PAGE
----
Early failures of total hip replacement: Effect of surgeon volume
Version of Record online: 5 APR 2004
Copyright © 2004 by the American College of Rheumatology
Arthritis & Rheumatism
Volume 50, Issue 4, pages 1338–1343, April 2004
How to Cite
Losina, E., Barrett, J., Mahomed, N. N., Baron, J. A. and Katz, J. N. (2004), Early failures of total hip replacement: Effect of surgeon volume. Arthritis & Rheumatism, 50: 1338–1343. doi: 10.1002/art.20148
- Issue online: 5 APR 2004
- Version of Record online: 5 APR 2004
- Manuscript Accepted: 5 JAN 2004
- Manuscript Received: 24 JUL 2003
- NIH. Grant Number: P60-AR-47782, K24-AR-02123
- Clinical Science Grant from the Arthritis Foundation
To determine whether provider volume is associated with early failures following total hip replacement (THR) requiring revision.
Claims data were analyzed to follow a cohort of 57,488 Medicare beneficiaries who underwent elective primary THR in 1995–1996 in 3,044 hospitals in the US. Patients were followed through the end of 1999. Failure of primary THR was defined as a subsequent revision THR, as determined by International Classification of Diseases, Ninth Revision codes in hospital claims. Hospitals were stratified into 4 volume groups: low (<25 THRs/year), medium (26–50, 51–100 THRs/year), and high (>100 THRs/year). Low-volume surgeons were defined as those surgeons performing <12 elective primary THRs annually in the Medicare population. Associations between the rates of revision and surgeon volume were determined by hazard ratios from a proportional hazard model, with adjustment for hospital volume, patient age, poverty status, sex, and comorbidities. We also examined whether the effect of surgeon volume on revision rates differed between the first 18 months postoperatively and later time periods.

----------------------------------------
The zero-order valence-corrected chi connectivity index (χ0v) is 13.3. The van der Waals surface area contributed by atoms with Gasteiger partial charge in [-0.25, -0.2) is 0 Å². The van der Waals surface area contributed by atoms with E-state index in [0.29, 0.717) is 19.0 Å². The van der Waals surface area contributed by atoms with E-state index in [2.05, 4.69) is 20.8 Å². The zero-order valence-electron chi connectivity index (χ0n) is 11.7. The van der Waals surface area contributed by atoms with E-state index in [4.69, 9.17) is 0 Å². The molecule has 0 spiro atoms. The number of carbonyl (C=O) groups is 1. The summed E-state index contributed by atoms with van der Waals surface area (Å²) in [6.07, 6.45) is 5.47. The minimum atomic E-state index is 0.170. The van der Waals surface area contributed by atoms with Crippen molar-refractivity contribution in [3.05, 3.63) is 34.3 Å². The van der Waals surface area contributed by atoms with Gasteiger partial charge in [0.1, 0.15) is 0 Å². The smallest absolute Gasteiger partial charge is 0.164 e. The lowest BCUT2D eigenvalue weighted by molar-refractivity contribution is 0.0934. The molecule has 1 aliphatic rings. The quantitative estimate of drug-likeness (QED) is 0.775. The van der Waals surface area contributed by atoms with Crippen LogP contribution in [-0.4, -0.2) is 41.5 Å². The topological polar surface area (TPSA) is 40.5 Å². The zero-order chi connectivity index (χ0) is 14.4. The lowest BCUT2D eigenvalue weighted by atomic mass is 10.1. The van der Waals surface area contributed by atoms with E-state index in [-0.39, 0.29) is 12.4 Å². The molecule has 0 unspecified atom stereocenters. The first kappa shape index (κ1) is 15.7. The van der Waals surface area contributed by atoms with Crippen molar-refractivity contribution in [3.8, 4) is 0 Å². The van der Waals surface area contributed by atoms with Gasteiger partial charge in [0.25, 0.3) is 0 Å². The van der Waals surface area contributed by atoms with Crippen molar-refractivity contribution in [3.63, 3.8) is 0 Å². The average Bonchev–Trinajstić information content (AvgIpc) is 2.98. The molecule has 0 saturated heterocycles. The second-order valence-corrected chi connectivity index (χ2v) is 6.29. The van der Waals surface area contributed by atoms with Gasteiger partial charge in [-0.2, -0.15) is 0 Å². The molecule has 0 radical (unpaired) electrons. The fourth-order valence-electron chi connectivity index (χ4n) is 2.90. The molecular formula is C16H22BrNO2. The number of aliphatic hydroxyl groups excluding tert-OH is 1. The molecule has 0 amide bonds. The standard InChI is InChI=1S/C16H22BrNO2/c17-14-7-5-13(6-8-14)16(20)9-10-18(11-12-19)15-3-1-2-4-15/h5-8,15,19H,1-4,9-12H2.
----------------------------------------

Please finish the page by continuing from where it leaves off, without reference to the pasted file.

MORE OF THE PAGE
Among 57,488 patients who had elective primary THR in 1995–1996, 2,537 (4.4%) had at least 1 revision THR by the end of 1999, with 1,437 (56.6%) of these revisions occurring within the first 18 months after the index primary THR. Median followup time was 47 months (range 0–54). Patients of high-volume surgeons were less likely to have revision THRs than patients of low-volume surgeons, regardless of hospital volume stratum. Further analysis revealed that the effect of surgeon volume on revisions was striking in the first 18 months after surgery but was not evident in the subsequent years.
Patients of low-volume surgeons have higher rates of revision THR than patients of high-volume surgeons, particularly within the first 18 months postoperatively. Referring clinicians should consider including surgeon volume among the factors influencing their choice of surgeon for elective THR.